Corney, T., & du Plessis, K. (2016) Apprentices’ mentoring relationships: The role of ‘significant others’ and supportive relationships across the work-life domain. Youth Studies Australia, 29 (3), 18-26.
The workplace and vocational training setting can be a stressful environment for young men. Due to their own hesitancy to engage in help-seeking behavior, as well as the lack of formal support systems that exist in the workplace, there is a high drop-out rate for young male apprentices within these settings. Unfortunately, it is often those individuals with an already reduced tendency to seek help that actually would most benefit from such support. Research has shown that by drawing on existing supportive networks, whether it be a boss, coworker, or family member, young apprentices are more likely to successfully complete their education and/or training (DuBois & Silverthorn, 2005).
Thus, in the current study, Corney investigates the impact of having a natural mentor on the help seeking behavior of young men in the workplace. Researching this issue aims to facilitate industry in creating a support system that will be most beneficial to the young men involved in apprenticeship programs.
The data was taken from 106 questionnaires answered by young men in Australia on the presence of mentors in their lives and the nature of these mentoring relationships. Two apprentice support workers collected the data by directing educational sessions on life skills. The questionnaires focused on the participant’s perception of mentors in the many aspects of life: personal, workplace, and training. In addition they were asked to rate (15 statements) their mentoring relationships on the basis of quality such as, psychosocial support, career development and role modeling. The apprentices had to state whether they attained their mentor relationship formally or informally.
- Who were apprentices’ mentors?: A majority of the apprentices mentors came from their personal lives (63%) and 1/3 were located in the workplace (36.7%)
- Qualities of mentoring relationships: The apprentices stated that they believed psychosocial support (e.g., talking about problems, socializing, sharing confidences with mentor) from the mentor was the highest in quality followed by role modeling and then career development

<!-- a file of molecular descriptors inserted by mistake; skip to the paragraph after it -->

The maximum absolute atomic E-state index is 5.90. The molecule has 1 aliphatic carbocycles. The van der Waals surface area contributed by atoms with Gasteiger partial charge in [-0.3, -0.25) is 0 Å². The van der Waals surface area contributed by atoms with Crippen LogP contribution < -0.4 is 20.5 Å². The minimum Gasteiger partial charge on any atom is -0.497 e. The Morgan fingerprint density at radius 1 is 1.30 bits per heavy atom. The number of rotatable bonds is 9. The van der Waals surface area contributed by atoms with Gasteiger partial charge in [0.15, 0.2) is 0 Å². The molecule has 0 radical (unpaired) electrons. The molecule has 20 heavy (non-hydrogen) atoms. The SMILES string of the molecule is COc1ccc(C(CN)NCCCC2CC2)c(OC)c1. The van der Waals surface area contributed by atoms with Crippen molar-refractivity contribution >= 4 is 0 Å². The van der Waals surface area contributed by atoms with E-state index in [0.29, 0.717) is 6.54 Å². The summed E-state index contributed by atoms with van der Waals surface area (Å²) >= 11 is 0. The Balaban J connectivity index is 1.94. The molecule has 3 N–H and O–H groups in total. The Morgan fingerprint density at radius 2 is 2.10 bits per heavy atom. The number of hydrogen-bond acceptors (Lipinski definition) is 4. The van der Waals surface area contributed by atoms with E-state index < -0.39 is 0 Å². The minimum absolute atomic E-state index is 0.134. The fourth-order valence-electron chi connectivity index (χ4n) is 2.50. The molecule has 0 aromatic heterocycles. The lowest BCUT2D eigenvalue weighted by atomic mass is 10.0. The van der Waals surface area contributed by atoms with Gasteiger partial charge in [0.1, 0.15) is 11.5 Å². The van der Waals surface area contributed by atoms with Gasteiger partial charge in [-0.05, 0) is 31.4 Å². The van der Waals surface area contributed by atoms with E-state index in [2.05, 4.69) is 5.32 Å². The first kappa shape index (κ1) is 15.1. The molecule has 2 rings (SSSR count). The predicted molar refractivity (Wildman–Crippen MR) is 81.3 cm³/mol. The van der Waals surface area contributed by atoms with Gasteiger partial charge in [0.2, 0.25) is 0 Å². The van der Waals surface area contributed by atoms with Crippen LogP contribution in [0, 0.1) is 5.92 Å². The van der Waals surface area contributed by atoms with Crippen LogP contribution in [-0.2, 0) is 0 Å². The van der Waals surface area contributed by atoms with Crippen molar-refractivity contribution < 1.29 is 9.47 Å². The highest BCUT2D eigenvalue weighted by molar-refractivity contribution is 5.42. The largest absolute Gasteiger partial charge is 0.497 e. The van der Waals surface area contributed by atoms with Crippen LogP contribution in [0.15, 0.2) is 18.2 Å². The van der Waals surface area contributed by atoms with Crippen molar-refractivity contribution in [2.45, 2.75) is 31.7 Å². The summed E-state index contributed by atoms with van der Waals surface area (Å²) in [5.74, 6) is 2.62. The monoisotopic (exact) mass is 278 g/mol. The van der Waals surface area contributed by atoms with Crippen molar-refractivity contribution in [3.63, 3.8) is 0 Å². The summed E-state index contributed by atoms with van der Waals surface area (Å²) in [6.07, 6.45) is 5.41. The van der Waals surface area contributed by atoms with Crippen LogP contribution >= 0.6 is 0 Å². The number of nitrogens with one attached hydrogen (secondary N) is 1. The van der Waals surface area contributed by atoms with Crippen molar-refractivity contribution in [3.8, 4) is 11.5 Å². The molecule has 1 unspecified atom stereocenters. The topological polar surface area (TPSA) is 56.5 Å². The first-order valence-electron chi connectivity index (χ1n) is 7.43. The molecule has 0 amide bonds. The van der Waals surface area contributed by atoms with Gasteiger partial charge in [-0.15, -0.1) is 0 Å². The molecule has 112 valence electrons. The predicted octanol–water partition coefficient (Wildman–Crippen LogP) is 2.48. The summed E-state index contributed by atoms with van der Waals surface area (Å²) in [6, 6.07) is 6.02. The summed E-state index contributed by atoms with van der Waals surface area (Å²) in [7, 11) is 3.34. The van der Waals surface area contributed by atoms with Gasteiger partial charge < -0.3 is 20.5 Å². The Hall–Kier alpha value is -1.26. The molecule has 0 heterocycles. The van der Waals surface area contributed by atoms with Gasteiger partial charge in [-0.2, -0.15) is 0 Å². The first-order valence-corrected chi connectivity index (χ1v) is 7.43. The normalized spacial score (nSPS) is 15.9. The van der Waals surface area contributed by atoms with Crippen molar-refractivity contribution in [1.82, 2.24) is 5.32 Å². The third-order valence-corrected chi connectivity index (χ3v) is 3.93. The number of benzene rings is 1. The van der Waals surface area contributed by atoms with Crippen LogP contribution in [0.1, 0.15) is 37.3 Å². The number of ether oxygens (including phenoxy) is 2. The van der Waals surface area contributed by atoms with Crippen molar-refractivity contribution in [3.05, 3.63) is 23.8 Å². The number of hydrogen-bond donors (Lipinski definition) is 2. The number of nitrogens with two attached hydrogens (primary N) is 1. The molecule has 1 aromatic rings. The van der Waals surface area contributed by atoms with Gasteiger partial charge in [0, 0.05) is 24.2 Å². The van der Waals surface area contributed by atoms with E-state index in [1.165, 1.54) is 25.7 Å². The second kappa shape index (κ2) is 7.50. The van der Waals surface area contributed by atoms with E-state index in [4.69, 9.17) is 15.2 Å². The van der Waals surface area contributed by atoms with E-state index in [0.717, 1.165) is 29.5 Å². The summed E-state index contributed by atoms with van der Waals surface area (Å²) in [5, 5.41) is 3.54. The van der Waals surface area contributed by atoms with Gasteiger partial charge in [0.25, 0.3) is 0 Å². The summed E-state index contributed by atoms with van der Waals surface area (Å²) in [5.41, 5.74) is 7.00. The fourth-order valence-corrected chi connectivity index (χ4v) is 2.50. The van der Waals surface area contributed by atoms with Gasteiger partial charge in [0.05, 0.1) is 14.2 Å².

- 85% of the participant’s stated that their relationships were informal with the mentors. The data shows that psychosocial support was higher in informal relationships, whereas role modeling and career development were higher in formal relationships.
The findings show that most of the apprentice’s relationships developed informally. Consistent with previous research psychosocial support, career development, and role modeling were valued qualities when searching for a mentor. Nevertheless, unlike Raabe and Behr, psychosocial support was rated a lot more highly than previous studies (2003). The difference seems to take place due to the Raabe and Behr study emphasizing formal relationships and in the current study the apprentices sought more informal relationships.
It has been demonstrated that it is not crucial whether the relationship was formal or informal, but rather the main focus lies in the providing as many opportunities as possible for young male apprentices to forge mentoring relationships across the work-life domain in order to increase their social capital, or type and number of support network ties. In addition, the findings prove that the definition of mentoring needs to be lengthened to include reciprocal and peer relationships and focus on significant others, while also recognizing the importance of friendship to the apprentices when choosing mentors.
Overall, the study demonstrates that by strengthening existing relationships/support networks, in particular, young working men, both help-seeking behavior and retention in apprentice programs are likely to increase.
This summary was written by undergraduate intern Alex Fakhraee.